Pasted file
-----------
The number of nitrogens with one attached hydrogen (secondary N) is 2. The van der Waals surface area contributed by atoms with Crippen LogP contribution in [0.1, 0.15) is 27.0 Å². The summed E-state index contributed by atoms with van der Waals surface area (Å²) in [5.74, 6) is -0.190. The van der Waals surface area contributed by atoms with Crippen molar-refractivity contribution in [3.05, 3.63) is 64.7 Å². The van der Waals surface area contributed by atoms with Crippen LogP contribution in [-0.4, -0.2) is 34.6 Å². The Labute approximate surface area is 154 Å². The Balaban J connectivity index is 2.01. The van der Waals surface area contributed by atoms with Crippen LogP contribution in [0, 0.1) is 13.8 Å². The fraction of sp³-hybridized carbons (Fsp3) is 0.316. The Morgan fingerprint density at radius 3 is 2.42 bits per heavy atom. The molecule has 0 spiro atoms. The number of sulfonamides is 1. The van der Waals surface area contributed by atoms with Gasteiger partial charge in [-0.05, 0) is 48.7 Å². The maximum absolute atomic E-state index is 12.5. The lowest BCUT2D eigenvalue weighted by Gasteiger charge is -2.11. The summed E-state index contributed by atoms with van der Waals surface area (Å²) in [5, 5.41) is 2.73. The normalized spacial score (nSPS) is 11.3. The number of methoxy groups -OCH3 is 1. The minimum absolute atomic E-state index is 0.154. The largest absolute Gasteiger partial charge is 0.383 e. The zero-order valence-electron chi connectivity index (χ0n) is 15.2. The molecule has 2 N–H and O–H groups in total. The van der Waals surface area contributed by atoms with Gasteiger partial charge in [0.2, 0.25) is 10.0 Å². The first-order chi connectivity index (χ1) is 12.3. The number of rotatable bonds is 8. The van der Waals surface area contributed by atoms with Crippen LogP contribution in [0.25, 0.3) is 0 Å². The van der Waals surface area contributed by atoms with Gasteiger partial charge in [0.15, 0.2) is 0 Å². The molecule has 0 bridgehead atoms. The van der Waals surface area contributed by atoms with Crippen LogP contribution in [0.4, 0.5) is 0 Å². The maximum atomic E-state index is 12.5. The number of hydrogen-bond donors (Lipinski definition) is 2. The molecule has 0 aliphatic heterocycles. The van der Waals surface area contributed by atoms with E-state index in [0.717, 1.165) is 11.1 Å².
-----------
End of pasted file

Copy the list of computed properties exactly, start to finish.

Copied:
The number of nitrogens with one attached hydrogen (secondary N) is 2. The van der Waals surface area contributed by atoms with Crippen LogP contribution in [0.1, 0.15) is 27.0 Å². The summed E-state index contributed by atoms with van der Waals surface area (Å²) in [5.74, 6) is -0.190. The van der Waals surface area contributed by atoms with Crippen molar-refractivity contribution in [3.05, 3.63) is 64.7 Å². The van der Waals surface area contributed by atoms with Crippen LogP contribution in [-0.4, -0.2) is 34.6 Å². The Labute approximate surface area is 154 Å². The Balaban J connectivity index is 2.01. The van der Waals surface area contributed by atoms with Crippen LogP contribution in [0, 0.1) is 13.8 Å². The fraction of sp³-hybridized carbons (Fsp3) is 0.316. The Morgan fingerprint density at radius 3 is 2.42 bits per heavy atom. The molecule has 0 spiro atoms. The number of sulfonamides is 1. The van der Waals surface area contributed by atoms with Gasteiger partial charge in [-0.05, 0) is 48.7 Å². The maximum absolute atomic E-state index is 12.5. The lowest BCUT2D eigenvalue weighted by Gasteiger charge is -2.11. The summed E-state index contributed by atoms with van der Waals surface area (Å²) in [5, 5.41) is 2.73. The normalized spacial score (nSPS) is 11.3. The number of methoxy groups -OCH3 is 1. The minimum absolute atomic E-state index is 0.154. The largest absolute Gasteiger partial charge is 0.383 e. The zero-order valence-electron chi connectivity index (χ0n) is 15.2. The molecule has 2 N–H and O–H groups in total. The van der Waals surface area contributed by atoms with Gasteiger partial charge in [0.2, 0.25) is 10.0 Å². The first-order chi connectivity index (χ1) is 12.3. The number of rotatable bonds is 8. The van der Waals surface area contributed by atoms with Crippen LogP contribution in [0.25, 0.3) is 0 Å². The van der Waals surface area contributed by atoms with Gasteiger partial charge in [0.15, 0.2) is 0 Å². The molecule has 0 bridgehead atoms. The van der Waals surface area contributed by atoms with Crippen LogP contribution in [0.4, 0.5) is 0 Å². The maximum atomic E-state index is 12.5. The number of hydrogen-bond donors (Lipinski definition) is 2. The molecule has 0 aliphatic heterocycles. The van der Waals surface area contributed by atoms with E-state index in [0.717, 1.165) is 11.1 Å².